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Differential requirements for AP-2 in clathrin-mediated endocytosis.

Conner SD, Schmid SL - J. Cell Biol. (2003)

Bottom Line: Adaptor-associated kinase (AAK1), an AP-2 binding partner, modulates AP-2 function by phosphorylating its mu2 subunit.Here, we examined the effects of adenoviral-mediated overexpression of WT AAK1, kinase-dead, and truncation mutants in HeLa cells, and show that AAK1 also regulates AP-2 function in vivo.Although changes in mu2 phosphorylation were not detected, AAK1 overexpression significantly decreased the phosphorylation of large adaptin subunits and the normally punctate AP-2 distribution was dispersed, suggesting that AAK1 overexpression inhibited Tfn endocytosis by functionally sequestering AP-2.

View Article: PubMed Central - PubMed

Affiliation: The Scripps Research Institute, La Jolla, CA 92037, USA.

ABSTRACT
AP-2 complexes are key components in clathrin-mediated endocytosis (CME). They trigger clathrin assembly, interact directly with cargo molecules, and recruit a number of endocytic accessory factors. Adaptor-associated kinase (AAK1), an AP-2 binding partner, modulates AP-2 function by phosphorylating its mu2 subunit. Here, we examined the effects of adenoviral-mediated overexpression of WT AAK1, kinase-dead, and truncation mutants in HeLa cells, and show that AAK1 also regulates AP-2 function in vivo. WT AAK1 overexpression selectively blocks transferrin (Tfn) receptor and LRP endocytosis. Inhibition was kinase independent, but required the full-length AAK1 as truncation mutants were not inhibitory. Although changes in mu2 phosphorylation were not detected, AAK1 overexpression significantly decreased the phosphorylation of large adaptin subunits and the normally punctate AP-2 distribution was dispersed, suggesting that AAK1 overexpression inhibited Tfn endocytosis by functionally sequestering AP-2. Surprisingly, clathrin distribution and EGF uptake were unaffected by AAK1 overexpression. Thus, AP-2 may not be stoichiometrically required for coat assembly, and may have a more cargo-selective function in CME than previously thought.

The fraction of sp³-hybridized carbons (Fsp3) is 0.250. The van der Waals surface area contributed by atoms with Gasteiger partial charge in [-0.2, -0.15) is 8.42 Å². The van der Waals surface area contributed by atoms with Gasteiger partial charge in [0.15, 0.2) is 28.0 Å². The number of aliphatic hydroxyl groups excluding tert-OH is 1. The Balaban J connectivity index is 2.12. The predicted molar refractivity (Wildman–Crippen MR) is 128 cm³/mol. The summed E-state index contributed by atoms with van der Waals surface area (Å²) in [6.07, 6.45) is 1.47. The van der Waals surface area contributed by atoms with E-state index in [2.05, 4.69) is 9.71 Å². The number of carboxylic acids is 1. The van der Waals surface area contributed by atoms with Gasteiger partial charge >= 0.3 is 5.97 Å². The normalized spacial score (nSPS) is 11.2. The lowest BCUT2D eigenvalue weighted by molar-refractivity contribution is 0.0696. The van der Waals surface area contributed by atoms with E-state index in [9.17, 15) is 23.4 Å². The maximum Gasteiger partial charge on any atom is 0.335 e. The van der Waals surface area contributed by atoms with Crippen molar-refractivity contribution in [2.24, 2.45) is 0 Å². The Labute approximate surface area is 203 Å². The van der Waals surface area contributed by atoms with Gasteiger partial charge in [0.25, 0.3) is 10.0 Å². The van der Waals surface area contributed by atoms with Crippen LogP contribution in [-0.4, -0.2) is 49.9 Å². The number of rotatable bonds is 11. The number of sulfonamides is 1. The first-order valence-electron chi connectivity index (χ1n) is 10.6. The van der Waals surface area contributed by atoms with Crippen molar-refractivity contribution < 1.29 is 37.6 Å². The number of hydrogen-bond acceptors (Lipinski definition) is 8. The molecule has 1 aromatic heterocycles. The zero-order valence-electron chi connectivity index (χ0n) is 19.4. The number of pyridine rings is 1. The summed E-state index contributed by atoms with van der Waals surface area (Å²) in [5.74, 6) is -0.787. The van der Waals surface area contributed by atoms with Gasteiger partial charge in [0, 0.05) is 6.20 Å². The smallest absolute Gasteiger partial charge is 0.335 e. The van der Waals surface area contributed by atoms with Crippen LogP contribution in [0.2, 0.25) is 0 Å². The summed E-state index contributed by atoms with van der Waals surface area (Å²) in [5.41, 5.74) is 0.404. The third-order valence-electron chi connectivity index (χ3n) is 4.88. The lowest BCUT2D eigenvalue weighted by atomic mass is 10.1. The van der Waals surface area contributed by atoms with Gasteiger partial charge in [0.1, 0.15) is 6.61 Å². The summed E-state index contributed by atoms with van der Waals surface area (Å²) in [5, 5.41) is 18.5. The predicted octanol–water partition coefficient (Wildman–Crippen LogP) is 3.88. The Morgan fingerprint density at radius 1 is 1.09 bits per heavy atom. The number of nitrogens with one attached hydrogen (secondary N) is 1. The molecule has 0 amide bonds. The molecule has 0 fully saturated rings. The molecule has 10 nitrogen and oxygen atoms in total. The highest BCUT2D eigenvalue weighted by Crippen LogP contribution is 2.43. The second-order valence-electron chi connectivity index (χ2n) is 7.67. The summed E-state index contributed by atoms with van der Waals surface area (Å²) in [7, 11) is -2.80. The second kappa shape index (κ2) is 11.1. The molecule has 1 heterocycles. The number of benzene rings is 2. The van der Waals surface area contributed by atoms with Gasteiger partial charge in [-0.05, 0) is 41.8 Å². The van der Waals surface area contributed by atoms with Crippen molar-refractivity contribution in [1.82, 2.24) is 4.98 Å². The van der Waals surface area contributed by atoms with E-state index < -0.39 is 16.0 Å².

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AAK1 globally disrupts AP-2 function. (A) Adenovirally-infected tTA HeLa cells overexpressing WT AAK1, K74A AAK1, or the tTA were labeled in vivo with 32P-orthophosphate. AP-2 was then immunoprecipitated with the mAb AP.6 and analyzed by SDS-PAGE (top). Immunoblot (bottom) with antibodies specific for μ2 (provided by J. Bonifacino, National Institutes of Health, Bethesda, MD) indicates equal loading. (B) Quantitation of phosphorylated large adaptin subunits from whole cell lysates relative to the tTA control. Data shown are representative of three independent experiments. (C) tTA HeLa cells, cultured in the absence of G418, were infected with the indicated AAK1 or dynamin adenovirus constructs. All cells are virally infected, but only those cells that retain tTA express the adenovirus-encoded constructs. Infected cells were fixed with ice-cold acetone and methanol extracted before further processing for immunolocalization of AAK1 using pAbs against either the ΔAID or AID fragment and the mAb AP.6 that recognizes the α-adaptin subunit of AP-2. Samples were visualized by epifluorescence microscopy using a Zeiss Axiophot with an attached Zeiss Axiocam. (D) The distribution of AP-2 in particulate (P) and soluble (S) fractions, obtained as previously described (Damke et al., 1994), was tested in adenovirus-infected cells by immunoblot analysis, using the mAb 100/2 (Sigma-Aldrich).